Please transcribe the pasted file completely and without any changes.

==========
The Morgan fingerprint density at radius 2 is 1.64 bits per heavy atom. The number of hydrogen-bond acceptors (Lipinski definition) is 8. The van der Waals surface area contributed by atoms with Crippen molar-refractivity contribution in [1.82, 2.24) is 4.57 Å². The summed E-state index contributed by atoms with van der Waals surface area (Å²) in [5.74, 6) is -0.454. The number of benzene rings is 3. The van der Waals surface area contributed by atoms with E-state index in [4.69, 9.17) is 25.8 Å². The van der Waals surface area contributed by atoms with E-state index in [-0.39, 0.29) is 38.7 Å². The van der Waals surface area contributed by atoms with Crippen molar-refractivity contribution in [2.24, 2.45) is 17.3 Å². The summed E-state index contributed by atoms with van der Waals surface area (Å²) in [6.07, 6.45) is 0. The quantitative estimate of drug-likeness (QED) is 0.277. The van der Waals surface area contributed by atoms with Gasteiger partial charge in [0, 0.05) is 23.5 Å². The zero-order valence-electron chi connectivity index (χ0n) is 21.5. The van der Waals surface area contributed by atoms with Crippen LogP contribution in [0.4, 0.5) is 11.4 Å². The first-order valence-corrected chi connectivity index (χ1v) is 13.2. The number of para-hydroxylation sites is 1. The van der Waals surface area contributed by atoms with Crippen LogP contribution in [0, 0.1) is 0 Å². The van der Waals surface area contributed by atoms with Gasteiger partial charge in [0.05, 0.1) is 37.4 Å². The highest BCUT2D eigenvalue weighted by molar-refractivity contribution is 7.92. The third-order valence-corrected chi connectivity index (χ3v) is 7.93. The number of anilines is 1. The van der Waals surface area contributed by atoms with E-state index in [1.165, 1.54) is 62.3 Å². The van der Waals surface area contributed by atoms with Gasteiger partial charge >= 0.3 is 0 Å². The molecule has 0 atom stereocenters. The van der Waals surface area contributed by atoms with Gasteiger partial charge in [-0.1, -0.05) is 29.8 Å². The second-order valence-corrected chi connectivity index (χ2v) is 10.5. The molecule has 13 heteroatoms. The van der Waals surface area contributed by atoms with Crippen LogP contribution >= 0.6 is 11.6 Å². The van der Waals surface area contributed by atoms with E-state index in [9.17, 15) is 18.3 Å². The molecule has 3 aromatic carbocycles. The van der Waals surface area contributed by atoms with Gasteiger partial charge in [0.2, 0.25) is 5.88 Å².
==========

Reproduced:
The Morgan fingerprint density at radius 2 is 1.64 bits per heavy atom. The number of hydrogen-bond acceptors (Lipinski definition) is 8. The van der Waals surface area contributed by atoms with Crippen molar-refractivity contribution in [1.82, 2.24) is 4.57 Å². The summed E-state index contributed by atoms with van der Waals surface area (Å²) in [5.74, 6) is -0.454. The number of benzene rings is 3. The van der Waals surface area contributed by atoms with E-state index in [4.69, 9.17) is 25.8 Å². The van der Waals surface area contributed by atoms with E-state index in [-0.39, 0.29) is 38.7 Å². The van der Waals surface area contributed by atoms with Crippen molar-refractivity contribution in [2.24, 2.45) is 17.3 Å². The summed E-state index contributed by atoms with van der Waals surface area (Å²) in [6.07, 6.45) is 0. The quantitative estimate of drug-likeness (QED) is 0.277. The van der Waals surface area contributed by atoms with Gasteiger partial charge in [0, 0.05) is 23.5 Å². The zero-order valence-electron chi connectivity index (χ0n) is 21.5. The van der Waals surface area contributed by atoms with Crippen LogP contribution in [0.4, 0.5) is 11.4 Å². The first-order valence-corrected chi connectivity index (χ1v) is 13.2. The number of para-hydroxylation sites is 1. The van der Waals surface area contributed by atoms with Crippen LogP contribution in [0, 0.1) is 0 Å². The van der Waals surface area contributed by atoms with Gasteiger partial charge in [0.05, 0.1) is 37.4 Å². The highest BCUT2D eigenvalue weighted by molar-refractivity contribution is 7.92. The third-order valence-corrected chi connectivity index (χ3v) is 7.93. The number of anilines is 1. The van der Waals surface area contributed by atoms with E-state index in [1.165, 1.54) is 62.3 Å². The van der Waals surface area contributed by atoms with Gasteiger partial charge >= 0.3 is 0 Å². The molecule has 0 atom stereocenters. The van der Waals surface area contributed by atoms with Gasteiger partial charge in [-0.1, -0.05) is 29.8 Å². The second-order valence-corrected chi connectivity index (χ2v) is 10.5. The molecule has 13 heteroatoms. The van der Waals surface area contributed by atoms with Crippen LogP contribution >= 0.6 is 11.6 Å². The van der Waals surface area contributed by atoms with E-state index in [9.17, 15) is 18.3 Å². The molecule has 3 aromatic carbocycles. The van der Waals surface area contributed by atoms with Gasteiger partial charge in [0.2, 0.25) is 5.88 Å².